It was a pleasure to catch up with TJ Walker for the September/October issue of Maverick Magazine.
I wondered if you could tell me when you first knew that you wanted to be a musician?
My dad plays, he doesn’t so much now but he played banjo and guitar in a trad jazz band. I used to go and see him perform when I was really tiny. I actually started when I was four. He got me a little ukulele banjo, and I pestered him to show me. He’d write the songs out that I knew with little chord shapes, and I’d sit there playing them over and over the first day he gave it to me. I went and woke him up about eight o’clock in the morning on a Sunday morning to show him I knew all the chords, he’d shown me. I moved on to guitar when I was about seven. Then when I was about 11, or 12, I got my first electric guitar after pestering my dad to get one. So I’ve always wanted to do it.
What did your family play to you growing up?
So because he was playing trad jazz, I was listening to a lot of that when I was growing up. I guess the first stuff that he played to me at home was The Beatles. One of the most influential things that sparked my interest, was my granddad. He was a teacher, when he retired, he ran a British Legion club. There was Man’s Brown Ale, which comes in these bottles and there was some offer, where if you collected either the labels or the tops and sent them off, you could get these cassettes that had four sides of 50s, 60s, 70s, and 80s. They were really good compilations. I remember the 70s side in particular, that was a big influence because it had loads of really good pop rock songs. I think the thing that got me into country music was, in Woolworths you used to get these big baskets of tapes that were always on offer. My dad bought a Glen Campbell one. This picture on the front, the man with a beard and a check shirt and a blazer – looked a bit like a geography teacher. When he first put that on, me and my sister was listening to it going, what is this music? After a few times, we thought, actually, this is really good.
When it comes to your own music, where do you draw inspiration from lyrically?
I’m constantly taking notes of things that I hear, it could be on the telly, or I hear somebody say it or I’m listening to a podcast or reading a book and I just make notes. I used to do it in a notebook, it’s all on my phone now. I’ve just got pages and pages of them. When I’m sitting down to write, if I get stuck, I’ll read through them. I was listening to a podcast and John Mayer was being interviewed on there. He was talking about his latest album and he was a bit upset, I don’t think it’d be as well received as he thought. And he was sort of talking about it having come and gone, I thought, well, that’s a good title for a song, it’s come and gone. So, from that I then started writing a song.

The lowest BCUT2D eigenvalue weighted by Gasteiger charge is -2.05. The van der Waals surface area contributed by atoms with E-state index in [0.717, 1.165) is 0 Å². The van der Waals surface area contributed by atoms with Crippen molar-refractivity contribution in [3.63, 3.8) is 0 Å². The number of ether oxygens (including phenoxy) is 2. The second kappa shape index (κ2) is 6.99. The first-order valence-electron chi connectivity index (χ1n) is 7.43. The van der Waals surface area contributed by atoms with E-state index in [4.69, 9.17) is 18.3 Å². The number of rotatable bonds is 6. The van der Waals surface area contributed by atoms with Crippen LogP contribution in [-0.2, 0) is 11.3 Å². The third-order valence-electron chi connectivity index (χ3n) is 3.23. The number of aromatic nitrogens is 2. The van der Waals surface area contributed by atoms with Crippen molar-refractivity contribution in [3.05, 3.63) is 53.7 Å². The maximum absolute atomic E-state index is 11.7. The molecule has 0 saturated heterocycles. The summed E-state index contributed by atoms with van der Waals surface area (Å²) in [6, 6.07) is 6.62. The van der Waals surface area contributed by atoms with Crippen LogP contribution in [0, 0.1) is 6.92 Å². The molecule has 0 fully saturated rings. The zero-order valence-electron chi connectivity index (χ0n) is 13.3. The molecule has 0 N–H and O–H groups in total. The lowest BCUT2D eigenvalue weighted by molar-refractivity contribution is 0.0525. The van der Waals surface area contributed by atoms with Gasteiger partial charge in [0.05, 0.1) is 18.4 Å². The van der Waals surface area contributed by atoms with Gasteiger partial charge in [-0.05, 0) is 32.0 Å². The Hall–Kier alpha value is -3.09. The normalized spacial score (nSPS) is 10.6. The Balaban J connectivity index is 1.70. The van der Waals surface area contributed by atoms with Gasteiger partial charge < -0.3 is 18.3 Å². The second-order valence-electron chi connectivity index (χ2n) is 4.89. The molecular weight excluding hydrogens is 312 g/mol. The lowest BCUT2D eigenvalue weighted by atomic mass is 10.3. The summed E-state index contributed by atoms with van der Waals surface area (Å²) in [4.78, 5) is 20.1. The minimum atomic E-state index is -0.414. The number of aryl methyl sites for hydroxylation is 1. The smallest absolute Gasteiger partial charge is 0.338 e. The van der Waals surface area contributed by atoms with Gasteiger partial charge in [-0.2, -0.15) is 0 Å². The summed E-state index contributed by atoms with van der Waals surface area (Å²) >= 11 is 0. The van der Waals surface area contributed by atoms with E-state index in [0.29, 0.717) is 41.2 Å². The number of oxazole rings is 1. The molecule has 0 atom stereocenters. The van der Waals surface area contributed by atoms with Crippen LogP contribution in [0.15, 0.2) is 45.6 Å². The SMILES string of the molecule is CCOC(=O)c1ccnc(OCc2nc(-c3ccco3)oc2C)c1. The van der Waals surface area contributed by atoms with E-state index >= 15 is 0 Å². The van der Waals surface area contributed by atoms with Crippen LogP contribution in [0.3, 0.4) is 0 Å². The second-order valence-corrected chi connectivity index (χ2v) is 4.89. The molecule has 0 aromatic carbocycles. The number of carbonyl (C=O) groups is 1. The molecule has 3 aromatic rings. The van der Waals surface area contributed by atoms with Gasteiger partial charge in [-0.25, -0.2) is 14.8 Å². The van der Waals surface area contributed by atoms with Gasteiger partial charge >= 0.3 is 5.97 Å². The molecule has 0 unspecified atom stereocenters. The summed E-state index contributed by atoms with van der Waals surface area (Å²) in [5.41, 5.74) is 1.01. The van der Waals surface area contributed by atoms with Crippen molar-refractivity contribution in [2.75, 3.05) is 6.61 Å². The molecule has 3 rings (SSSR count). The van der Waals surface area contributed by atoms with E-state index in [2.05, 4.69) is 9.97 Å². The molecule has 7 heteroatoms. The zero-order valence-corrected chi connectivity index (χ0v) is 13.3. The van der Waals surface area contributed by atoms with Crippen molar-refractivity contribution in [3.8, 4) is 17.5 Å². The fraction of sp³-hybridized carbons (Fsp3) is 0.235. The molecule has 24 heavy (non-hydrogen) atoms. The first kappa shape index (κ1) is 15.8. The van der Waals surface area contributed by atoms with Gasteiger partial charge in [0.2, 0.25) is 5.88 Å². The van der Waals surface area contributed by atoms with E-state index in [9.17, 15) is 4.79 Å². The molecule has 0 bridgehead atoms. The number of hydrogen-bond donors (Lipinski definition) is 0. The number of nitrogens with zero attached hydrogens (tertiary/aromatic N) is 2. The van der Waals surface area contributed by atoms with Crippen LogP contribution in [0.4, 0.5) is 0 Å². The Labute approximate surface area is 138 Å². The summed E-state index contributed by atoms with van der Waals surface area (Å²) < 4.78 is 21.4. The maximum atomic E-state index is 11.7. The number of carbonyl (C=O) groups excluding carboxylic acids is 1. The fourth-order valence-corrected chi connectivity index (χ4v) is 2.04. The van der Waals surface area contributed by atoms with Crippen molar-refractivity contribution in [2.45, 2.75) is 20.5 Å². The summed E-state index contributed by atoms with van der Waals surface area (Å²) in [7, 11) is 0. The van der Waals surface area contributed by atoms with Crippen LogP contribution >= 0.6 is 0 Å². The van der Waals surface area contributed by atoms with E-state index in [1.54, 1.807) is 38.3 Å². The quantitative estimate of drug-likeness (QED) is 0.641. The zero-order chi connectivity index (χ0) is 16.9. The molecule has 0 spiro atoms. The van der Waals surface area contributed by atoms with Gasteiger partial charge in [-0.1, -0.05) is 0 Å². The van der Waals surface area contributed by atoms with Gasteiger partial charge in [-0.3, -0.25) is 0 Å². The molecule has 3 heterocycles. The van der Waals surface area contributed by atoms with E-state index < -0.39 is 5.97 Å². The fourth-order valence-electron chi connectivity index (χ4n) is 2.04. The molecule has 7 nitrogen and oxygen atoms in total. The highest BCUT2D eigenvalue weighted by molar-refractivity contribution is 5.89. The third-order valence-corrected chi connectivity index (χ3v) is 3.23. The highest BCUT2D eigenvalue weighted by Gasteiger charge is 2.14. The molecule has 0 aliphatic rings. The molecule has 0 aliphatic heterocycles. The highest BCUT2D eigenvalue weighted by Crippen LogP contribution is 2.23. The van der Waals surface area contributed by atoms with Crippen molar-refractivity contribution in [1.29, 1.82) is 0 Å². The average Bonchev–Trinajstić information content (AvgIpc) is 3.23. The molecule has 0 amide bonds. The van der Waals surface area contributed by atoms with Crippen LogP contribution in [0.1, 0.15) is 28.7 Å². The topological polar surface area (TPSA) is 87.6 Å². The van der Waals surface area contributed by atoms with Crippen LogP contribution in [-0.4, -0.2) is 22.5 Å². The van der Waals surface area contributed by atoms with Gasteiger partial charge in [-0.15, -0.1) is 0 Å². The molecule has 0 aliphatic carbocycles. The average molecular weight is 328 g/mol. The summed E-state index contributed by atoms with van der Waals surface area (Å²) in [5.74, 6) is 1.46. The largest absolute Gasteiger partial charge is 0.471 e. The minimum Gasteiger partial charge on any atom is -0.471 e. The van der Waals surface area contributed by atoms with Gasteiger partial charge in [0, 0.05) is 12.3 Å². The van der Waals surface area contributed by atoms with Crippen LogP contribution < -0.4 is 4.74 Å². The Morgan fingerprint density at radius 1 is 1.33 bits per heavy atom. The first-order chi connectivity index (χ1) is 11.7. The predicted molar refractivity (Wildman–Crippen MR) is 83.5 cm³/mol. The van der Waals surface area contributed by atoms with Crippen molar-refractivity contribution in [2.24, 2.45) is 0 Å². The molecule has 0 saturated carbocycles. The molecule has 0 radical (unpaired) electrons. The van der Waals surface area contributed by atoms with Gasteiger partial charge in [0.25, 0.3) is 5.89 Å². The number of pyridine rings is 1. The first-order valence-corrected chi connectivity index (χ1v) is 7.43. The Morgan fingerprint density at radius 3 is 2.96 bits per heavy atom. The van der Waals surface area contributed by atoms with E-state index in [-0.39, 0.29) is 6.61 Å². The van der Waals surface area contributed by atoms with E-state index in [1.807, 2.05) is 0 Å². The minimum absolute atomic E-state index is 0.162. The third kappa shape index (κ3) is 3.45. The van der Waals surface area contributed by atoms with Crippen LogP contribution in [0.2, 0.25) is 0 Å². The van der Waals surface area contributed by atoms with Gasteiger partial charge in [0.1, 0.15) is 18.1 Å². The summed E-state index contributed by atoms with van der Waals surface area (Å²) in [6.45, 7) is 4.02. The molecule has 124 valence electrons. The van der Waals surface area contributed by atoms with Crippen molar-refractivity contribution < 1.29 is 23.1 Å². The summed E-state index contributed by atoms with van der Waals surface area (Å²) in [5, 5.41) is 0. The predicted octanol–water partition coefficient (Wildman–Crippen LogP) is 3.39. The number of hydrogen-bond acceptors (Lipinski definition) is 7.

Do you remember the first song you ever wrote?
I did write one when I did GCSE music to write. I was really into Meridian at the time actually, so I was writing these lyrics with big words that I probably didn’t understand. I’d get the thesaurus out! The teacher who was head of music was called Miss Haynes. Basically, the title of the song was ‘Up Yours, Miss Haynes’ spelt backwards. I handed it in to my music teacher who read it and marked it, then of course, when it got handed to her to sort of double check, she immediately spotted her name, that I’d been rude about her. And I remember the other music teachers trying to tell me off, but they couldn’t stop laughing.
Can you tell me the story behind your single ‘With And Without You’ please?
I wrote it a few years ago. It was a time of, really working hard on my songwriting, and I joined Nashville Songwriters Association. They do this thing where they evaluate songs for you. The person that I sent this one to, he or she, really liked it and was offering me advice on it and it really helped me refine it. It came from a twist, the twist is the U2 song, ‘With Or Without You’, and I thought, well, it’s an interesting story to say, I’ve got to live with and without you. I guess it’s the idea of you can be with someone but still be lonely. I extended that even further that you’re with someone who doesn’t like to be stuck in one place. So they’re always clearing off. There are some lyrics that I’m quite pleased with in that song. ‘People must think you’re my imaginary friend’. I’m not sure where the initial spark of the idea came from.
What’s next for you?
I’ve been involved with this musical, it’s only being showcased but it’s based around country and Americana music, it’s called ‘Thank God for Nashville’. Two of my songs are currently in it, one of them is ‘With And Without You’ and there’s another one that’s on the album, which is called ‘If I Still Had You’. We did a showcase at the Green Note in Camden back in May, and we’re going to be doing some more of those. Some of the other songs have been written by Stuart Brayson, who’s done musicals with Tim Rice as well. It wasn’t something that I’d ever thought of doing, but I was asked if I’d contribute and it’s been a really good process – totally out of my comfort zone. I wasn’t acting, but I was playing a character and there were 50 people in the Green Note, it was really intimate and quite intimidating. We’re going to be doing some more showcases for that and that’s on the 31st of October. That’s around the time that the album’s coming out. I’m hoping to get some live dates around that time.